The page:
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03.12.19
Nietzsche at Night
the fountain

after collapsing at the plaza fountain in Turin Nietzsche gave up
coherent speech and stayed alive somewhere else for almost twelve years
his unmapped terrain resembled a canvas painted black in successive
luminous opacities of backlit abyss, if he turned on a television
this is what he saw, if he closed his eyes, if he looked out the window
again unshielded night
 
compressed into the unsayable witness of this sardonic-ecstatic
bituminous grey

     labyrinth night

              forested dark and fathomless
                                                           as eyes in Fayum portraits
                            what a relief
                                             to have lost everything




 




the distance

between objects and soul
                              vanishes into
                                             a  small vertigo smudge
                                                                      of not-blue

                                    darkness stays awake
                                    to keep the missing company
        
                     intently trees and stones

           shiverlisten

                        what we touch
                        like a bird
                        fallen
                        from the nest
                        does not
                        always
                        survive
                        our
                        kind
                        ness




 




the hemstitched

      anarchic edges
                  of the canvas
                                 implore us
                                           look at the skin of paint
 
                                                      how mortal it is
                        crows
                        in pairs
                        grooming
                        feather lice
                                     if only
                                              we had such attentiveness

                                                                   in the space between leaving
                               and arriving

                            brightness of mica
              will not fit on a page

                                        winter storm steel-blue
                   waves thresh limbic troughs

                                              all the handsome loose atoms




 




none of this

should balance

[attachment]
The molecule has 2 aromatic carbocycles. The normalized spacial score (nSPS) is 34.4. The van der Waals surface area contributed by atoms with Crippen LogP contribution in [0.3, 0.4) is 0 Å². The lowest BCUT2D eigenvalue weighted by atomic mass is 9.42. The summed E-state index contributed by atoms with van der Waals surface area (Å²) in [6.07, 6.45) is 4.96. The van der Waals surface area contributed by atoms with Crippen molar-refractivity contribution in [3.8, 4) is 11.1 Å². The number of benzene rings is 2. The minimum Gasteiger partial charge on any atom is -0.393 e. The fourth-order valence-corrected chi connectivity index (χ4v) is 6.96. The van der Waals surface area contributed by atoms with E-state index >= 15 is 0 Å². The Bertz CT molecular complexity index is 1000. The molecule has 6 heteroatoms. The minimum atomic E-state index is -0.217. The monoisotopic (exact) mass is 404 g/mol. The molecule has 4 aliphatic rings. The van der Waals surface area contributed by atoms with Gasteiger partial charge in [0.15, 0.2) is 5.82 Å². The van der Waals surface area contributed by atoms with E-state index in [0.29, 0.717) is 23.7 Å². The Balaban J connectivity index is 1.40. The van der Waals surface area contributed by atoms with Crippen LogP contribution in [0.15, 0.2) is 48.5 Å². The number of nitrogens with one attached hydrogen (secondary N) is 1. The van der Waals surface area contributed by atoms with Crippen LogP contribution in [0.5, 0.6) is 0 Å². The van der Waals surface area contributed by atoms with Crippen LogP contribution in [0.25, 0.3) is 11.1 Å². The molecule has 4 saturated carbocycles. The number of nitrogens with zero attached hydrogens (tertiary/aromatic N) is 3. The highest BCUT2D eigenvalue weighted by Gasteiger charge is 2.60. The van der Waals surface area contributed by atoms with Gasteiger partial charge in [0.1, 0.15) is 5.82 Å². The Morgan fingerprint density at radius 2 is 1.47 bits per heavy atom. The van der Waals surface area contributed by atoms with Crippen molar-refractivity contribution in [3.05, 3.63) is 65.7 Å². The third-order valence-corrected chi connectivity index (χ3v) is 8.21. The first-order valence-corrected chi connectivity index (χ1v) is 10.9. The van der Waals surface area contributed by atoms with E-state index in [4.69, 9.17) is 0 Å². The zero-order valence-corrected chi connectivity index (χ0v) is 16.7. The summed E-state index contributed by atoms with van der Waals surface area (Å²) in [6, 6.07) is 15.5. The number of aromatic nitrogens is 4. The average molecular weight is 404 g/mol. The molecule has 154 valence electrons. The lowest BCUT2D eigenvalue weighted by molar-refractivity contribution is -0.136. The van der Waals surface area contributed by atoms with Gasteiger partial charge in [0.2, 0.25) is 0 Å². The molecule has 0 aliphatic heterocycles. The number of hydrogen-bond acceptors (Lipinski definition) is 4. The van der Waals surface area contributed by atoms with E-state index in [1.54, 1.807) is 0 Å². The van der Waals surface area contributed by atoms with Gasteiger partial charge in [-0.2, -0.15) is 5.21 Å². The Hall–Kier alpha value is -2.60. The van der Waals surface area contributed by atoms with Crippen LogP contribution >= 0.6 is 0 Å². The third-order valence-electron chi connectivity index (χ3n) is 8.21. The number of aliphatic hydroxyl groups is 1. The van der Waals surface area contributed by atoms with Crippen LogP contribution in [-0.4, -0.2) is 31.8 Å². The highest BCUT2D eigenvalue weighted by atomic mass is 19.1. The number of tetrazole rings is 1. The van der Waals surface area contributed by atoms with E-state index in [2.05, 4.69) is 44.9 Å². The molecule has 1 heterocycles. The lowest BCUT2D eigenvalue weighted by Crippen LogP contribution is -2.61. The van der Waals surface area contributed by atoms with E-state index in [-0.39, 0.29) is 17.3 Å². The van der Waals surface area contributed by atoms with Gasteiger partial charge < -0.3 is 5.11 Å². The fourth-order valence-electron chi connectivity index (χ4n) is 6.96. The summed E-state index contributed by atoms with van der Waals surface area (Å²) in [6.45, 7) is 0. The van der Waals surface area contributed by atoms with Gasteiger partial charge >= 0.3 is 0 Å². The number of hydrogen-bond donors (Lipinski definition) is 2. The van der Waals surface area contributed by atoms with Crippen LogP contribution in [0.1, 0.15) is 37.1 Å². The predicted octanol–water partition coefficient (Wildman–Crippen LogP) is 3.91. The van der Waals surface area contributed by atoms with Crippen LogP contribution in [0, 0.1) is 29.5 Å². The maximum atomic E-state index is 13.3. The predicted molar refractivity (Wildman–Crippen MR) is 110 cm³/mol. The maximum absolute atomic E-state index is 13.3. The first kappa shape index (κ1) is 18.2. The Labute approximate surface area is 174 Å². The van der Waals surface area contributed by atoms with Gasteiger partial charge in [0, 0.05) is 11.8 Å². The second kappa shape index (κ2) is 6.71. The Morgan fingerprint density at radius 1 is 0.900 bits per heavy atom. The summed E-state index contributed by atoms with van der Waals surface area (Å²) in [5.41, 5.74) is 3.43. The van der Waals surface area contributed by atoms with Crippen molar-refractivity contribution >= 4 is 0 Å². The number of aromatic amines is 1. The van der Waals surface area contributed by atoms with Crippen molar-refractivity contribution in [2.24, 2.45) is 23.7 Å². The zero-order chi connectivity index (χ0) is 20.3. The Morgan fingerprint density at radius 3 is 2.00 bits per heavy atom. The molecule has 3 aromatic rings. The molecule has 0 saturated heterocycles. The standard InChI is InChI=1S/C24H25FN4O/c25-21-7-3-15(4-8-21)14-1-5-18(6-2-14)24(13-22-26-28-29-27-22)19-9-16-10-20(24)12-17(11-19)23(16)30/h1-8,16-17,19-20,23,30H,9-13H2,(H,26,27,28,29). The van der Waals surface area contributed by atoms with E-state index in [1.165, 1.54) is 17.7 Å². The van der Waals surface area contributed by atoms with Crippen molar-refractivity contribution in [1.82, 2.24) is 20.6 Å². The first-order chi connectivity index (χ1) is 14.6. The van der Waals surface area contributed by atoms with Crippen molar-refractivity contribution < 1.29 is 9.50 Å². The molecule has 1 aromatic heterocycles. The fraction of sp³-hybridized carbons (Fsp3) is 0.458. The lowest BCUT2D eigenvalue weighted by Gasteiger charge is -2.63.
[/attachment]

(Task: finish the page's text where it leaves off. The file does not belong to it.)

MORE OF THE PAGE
but like a crow in wind
                                                 thrives on emptiness
                                     
                        color
                        loves us
                        yet cannot
                        keep us
                        from
                        falling

         ultramarine
                              at the rim of
                 أم الدماغ الصفيقة   

          we hover
                                     in between dura mater and neo-cortex
                                                    like bees in a meat hive

                can darkness see
                                                     can darkness see us

 sparks of extinction lighting our way




 




later

a stubborn
pink lake
looks harder
at me
than I can bear
my eyes turn away
but it’s too late
the lake is
inside
me

         the lake shines I/Thou

                                               your eyes your yes
             your music from broken things




 

notes

“the familiar identity of things has to be pulverized” Mark Rothko

“poor Orpheus holds air …” Ovid, Metamorphoses, translated by Charles Boer

ορφνη:  means darkness: etymologically related to Orpheus 

“not-blue”: Matti Megged quotes the ZoharA spark of darkness emerged-but-not-emerged ... not white and not dark,
not red and not green ... one fountain from 
which all entities got their colors” in About Rothko, Dore Ashton

أم الدماغ الصفيقة : the Arabic version of dura mater: the sturdy membrane surrounding the brain and spinal cord: literally “rough mother”, “tough mother”

images by the author painted over postcards from McSweeney’s Greetings from the Ocean’s Sweaty Face

Meredith Stricker is a visual artist and poet working in cross-genre media. She is the author of five books of poetry, most recently Our Animal (Omnidawn Open Book Prize) and Anemochore (Newfound Press). She co-directs visual poetry studio, a collaborative that focuses on architecture in Big Sur, California and projects to bring together artists, writers, musicians and experimental forms.